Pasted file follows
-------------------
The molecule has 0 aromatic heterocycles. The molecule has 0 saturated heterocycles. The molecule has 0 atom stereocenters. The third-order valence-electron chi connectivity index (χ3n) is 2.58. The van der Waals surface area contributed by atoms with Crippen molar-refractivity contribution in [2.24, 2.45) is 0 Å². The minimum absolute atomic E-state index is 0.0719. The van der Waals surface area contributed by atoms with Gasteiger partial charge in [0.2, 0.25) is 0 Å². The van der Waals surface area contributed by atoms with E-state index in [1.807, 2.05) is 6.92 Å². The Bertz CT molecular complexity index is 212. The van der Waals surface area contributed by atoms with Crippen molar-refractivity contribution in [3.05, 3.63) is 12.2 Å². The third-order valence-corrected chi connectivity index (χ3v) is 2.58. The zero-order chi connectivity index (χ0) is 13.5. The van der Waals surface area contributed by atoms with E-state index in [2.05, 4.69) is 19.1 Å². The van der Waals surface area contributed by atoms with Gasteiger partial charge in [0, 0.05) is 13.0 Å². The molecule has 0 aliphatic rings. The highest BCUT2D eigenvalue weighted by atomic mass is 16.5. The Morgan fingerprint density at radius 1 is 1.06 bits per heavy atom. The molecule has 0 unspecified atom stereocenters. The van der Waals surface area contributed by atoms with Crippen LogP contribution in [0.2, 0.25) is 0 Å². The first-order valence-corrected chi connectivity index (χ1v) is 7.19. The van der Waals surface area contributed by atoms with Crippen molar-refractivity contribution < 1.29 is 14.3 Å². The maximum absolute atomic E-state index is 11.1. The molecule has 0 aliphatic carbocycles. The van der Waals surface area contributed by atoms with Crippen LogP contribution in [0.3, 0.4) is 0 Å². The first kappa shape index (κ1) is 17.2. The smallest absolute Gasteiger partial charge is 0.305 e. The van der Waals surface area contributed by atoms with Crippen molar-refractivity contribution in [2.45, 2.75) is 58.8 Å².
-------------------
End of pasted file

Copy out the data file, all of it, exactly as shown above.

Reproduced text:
The molecule has 0 aromatic heterocycles. The molecule has 0 saturated heterocycles. The molecule has 0 atom stereocenters. The third-order valence-electron chi connectivity index (χ3n) is 2.58. The van der Waals surface area contributed by atoms with Crippen molar-refractivity contribution in [2.24, 2.45) is 0 Å². The minimum absolute atomic E-state index is 0.0719. The van der Waals surface area contributed by atoms with Gasteiger partial charge in [0.2, 0.25) is 0 Å². The van der Waals surface area contributed by atoms with E-state index in [1.807, 2.05) is 6.92 Å². The Bertz CT molecular complexity index is 212. The van der Waals surface area contributed by atoms with Crippen molar-refractivity contribution in [3.05, 3.63) is 12.2 Å². The third-order valence-corrected chi connectivity index (χ3v) is 2.58. The zero-order chi connectivity index (χ0) is 13.5. The van der Waals surface area contributed by atoms with E-state index in [2.05, 4.69) is 19.1 Å². The van der Waals surface area contributed by atoms with Gasteiger partial charge in [0, 0.05) is 13.0 Å². The molecule has 0 aliphatic rings. The highest BCUT2D eigenvalue weighted by atomic mass is 16.5. The Morgan fingerprint density at radius 1 is 1.06 bits per heavy atom. The molecule has 0 unspecified atom stereocenters. The van der Waals surface area contributed by atoms with Crippen LogP contribution in [0.2, 0.25) is 0 Å². The first-order valence-corrected chi connectivity index (χ1v) is 7.19. The van der Waals surface area contributed by atoms with Crippen molar-refractivity contribution < 1.29 is 14.3 Å². The maximum absolute atomic E-state index is 11.1. The molecule has 0 aliphatic carbocycles. The van der Waals surface area contributed by atoms with Crippen LogP contribution in [0.3, 0.4) is 0 Å². The first kappa shape index (κ1) is 17.2. The smallest absolute Gasteiger partial charge is 0.305 e. The van der Waals surface area contributed by atoms with Crippen molar-refractivity contribution in [2.45, 2.75) is 58.8 Å².